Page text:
My August article on the benefits of exercise for aging muscle, states that ‘although your genetics may have an effect, this may be the least important factor in most instances over’ a life time, in part because you cannot change your genetics. But, even if your genes aren’t the best, your genes don’t necessarily fully determine the person you actually become. That’s because your diet and exercise regime, can have huge positive influences even for people with poor genetics.
Let’s take a look at mice that have what we might consider to be ‘really bad’ genes. Scientists call these animals ‘mtDNA-mutator’ mice. They have a genotype that causes them to produce a defective mitochondrial DNA repair enzyme called ‘DNA polymerase gamma’. Their specific genetic mutation leads them to accumulate an abnormally large amount of DNA mutations in their mitochondria.
Whereas normal mice can efficiently repair damage that may occur to mitochondrial DNA throughout life, ‘mtDNA-mutator’ mice are unable to do this. Their mitochondria quickly accumulate damage, in the order of 3-5 times as many mitochondrial DNA mutations as wild type mice. This leads to:
- mitochondrial dysfunction (in biogenesis & fission),
- excessive free radical production
- oxidative stress & damage to cells
- accelerated body cell death rates
- loss of cell reserve (aging).
It is this loss of cell reserve (reduced number of properly working body cells) that leads these mice to suffer from ‘progeria’, a disorder associated with profound premature aging and early death. Like many old people these mice have reduced fertility, muscle loss (sarcopenia) and subcutaneous fat loss, hair loss, curved spines, osteoporosis, anaemia, heart enlargement, but they get all these things very early in life.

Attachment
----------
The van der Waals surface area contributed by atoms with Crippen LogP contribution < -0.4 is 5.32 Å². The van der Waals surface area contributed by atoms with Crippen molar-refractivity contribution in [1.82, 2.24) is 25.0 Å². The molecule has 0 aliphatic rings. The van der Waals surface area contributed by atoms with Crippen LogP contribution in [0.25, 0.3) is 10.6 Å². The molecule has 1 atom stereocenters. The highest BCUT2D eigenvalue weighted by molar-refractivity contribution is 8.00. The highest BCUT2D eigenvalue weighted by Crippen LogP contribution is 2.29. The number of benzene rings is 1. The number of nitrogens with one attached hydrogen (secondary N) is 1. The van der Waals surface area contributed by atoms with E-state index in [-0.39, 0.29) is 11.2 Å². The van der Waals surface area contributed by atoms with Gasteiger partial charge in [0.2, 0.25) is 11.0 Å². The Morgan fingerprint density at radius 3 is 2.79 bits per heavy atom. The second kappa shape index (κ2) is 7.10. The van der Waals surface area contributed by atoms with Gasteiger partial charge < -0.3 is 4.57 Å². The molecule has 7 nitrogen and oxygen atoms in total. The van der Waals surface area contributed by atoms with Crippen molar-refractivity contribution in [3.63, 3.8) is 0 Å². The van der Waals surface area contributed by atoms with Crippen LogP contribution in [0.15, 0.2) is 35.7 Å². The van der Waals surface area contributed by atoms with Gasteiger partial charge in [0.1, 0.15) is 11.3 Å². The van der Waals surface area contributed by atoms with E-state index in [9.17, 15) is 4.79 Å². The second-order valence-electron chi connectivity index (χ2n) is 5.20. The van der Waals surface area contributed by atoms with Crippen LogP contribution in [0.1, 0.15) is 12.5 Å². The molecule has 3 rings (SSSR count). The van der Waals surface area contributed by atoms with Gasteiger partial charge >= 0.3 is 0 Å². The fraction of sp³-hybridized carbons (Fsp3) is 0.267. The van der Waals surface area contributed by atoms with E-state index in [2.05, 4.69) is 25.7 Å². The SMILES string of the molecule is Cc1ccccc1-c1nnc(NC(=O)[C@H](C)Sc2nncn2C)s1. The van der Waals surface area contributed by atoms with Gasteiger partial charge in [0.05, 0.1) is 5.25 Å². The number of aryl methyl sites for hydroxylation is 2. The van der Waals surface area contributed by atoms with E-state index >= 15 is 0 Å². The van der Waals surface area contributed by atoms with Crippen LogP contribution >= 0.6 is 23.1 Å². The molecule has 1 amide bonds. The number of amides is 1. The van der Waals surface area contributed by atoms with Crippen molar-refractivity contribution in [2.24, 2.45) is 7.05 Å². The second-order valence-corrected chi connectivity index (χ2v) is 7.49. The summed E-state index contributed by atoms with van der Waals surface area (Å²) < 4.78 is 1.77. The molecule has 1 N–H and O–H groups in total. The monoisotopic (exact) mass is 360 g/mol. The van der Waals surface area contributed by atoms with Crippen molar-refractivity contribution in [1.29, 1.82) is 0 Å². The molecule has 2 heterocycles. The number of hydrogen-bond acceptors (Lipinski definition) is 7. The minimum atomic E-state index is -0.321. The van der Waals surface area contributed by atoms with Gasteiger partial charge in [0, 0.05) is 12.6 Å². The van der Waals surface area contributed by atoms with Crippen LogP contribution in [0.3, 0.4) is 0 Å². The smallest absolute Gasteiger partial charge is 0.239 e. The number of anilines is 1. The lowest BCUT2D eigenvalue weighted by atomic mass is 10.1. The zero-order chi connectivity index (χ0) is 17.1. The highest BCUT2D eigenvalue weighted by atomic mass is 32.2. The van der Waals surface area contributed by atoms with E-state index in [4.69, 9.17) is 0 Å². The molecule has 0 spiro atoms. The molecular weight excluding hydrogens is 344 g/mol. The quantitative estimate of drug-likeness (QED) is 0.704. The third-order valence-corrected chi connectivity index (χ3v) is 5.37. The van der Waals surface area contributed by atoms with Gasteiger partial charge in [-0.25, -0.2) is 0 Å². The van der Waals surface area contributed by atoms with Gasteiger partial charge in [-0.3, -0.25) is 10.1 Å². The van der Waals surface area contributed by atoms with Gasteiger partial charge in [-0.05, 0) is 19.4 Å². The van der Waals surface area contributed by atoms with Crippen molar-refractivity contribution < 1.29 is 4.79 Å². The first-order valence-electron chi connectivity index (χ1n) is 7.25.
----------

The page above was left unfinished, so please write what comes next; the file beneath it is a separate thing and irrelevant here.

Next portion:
The key point here is that the mitochondrial dysfunctional changes listed above that happen first, well before the appearance of the actual signs of aging. So, can anything delay the onset of mitochondrial changes and thus delay aging?
Experiments by Safdar etal in 2011 using mtDNA-mutator’ mice, demonstrated how regular endurance exercise can help even these genetically challenged mice. They showed ‘that 5 months of endurance exercise induced systemic mitochondrial biogenesis, prevented mtDNA depletion and mutations, increased mitochondrial oxidative capacity and respiratory chain assembly, restored mitochondrial morphology, and blunted pathological levels of’ cell death ‘in multiple tissues of mtDNA mutator mice.
These adaptations conferred complete phenotypic protection, reduced multisystem pathology, and prevented premature mortality in these mice’. In short, the regular endurance exercise was able to overcome the severe genetic defects that these mice had. The authors concluded that, ‘the systemic mitochondrial rejuvenation through endurance exercise promises to be an effective therapeutic approach to mitigating mitochondrial dysfunction in aging and related comorbidities’ (i.e. diseases). Most of us will not have to overcome such a severe genetic defect.
For many of us, our lack of exercise will be the key contributor to the mitochondrial dysfunction that occurs in our tissues well before we see our outer signs of aging, including muscle loss. While, appropriate regular endurance exercise may be a key preventer of our age-related decline.
Article Written + Submitted by:
Andreas Klein Nutritionist + Remedial Therapist from Beautiful Health + Wellness
P: 0418 166 269